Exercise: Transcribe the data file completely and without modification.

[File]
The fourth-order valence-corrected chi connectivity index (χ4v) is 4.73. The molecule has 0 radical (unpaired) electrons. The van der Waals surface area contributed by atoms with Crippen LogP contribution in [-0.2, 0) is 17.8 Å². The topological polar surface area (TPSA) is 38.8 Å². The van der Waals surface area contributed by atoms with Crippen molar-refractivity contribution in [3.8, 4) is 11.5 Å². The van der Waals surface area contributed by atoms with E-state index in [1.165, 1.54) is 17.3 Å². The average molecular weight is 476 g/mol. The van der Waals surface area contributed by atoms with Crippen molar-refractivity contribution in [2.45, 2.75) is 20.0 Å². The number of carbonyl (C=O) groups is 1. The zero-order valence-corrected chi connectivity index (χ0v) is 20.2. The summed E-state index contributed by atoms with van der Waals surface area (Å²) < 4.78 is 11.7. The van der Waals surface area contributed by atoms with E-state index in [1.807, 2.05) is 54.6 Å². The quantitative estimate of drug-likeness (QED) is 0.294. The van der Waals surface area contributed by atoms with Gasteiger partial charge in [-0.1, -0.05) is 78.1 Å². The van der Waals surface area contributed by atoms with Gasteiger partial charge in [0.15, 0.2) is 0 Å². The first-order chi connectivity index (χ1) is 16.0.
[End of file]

The fourth-order valence-corrected chi connectivity index (χ4v) is 4.73. The molecule has 0 radical (unpaired) electrons. The van der Waals surface area contributed by atoms with Crippen LogP contribution in [-0.2, 0) is 17.8 Å². The topological polar surface area (TPSA) is 38.8 Å². The van der Waals surface area contributed by atoms with Crippen molar-refractivity contribution in [3.8, 4) is 11.5 Å². The van der Waals surface area contributed by atoms with E-state index in [1.165, 1.54) is 17.3 Å². The average molecular weight is 476 g/mol. The van der Waals surface area contributed by atoms with Crippen molar-refractivity contribution in [2.45, 2.75) is 20.0 Å². The number of carbonyl (C=O) groups is 1. The zero-order valence-corrected chi connectivity index (χ0v) is 20.2. The summed E-state index contributed by atoms with van der Waals surface area (Å²) < 4.78 is 11.7. The van der Waals surface area contributed by atoms with E-state index in [1.807, 2.05) is 54.6 Å². The quantitative estimate of drug-likeness (QED) is 0.294. The van der Waals surface area contributed by atoms with Gasteiger partial charge in [-0.1, -0.05) is 78.1 Å². The van der Waals surface area contributed by atoms with Gasteiger partial charge in [0.15, 0.2) is 0 Å². The first-order chi connectivity index (χ1) is 16.0.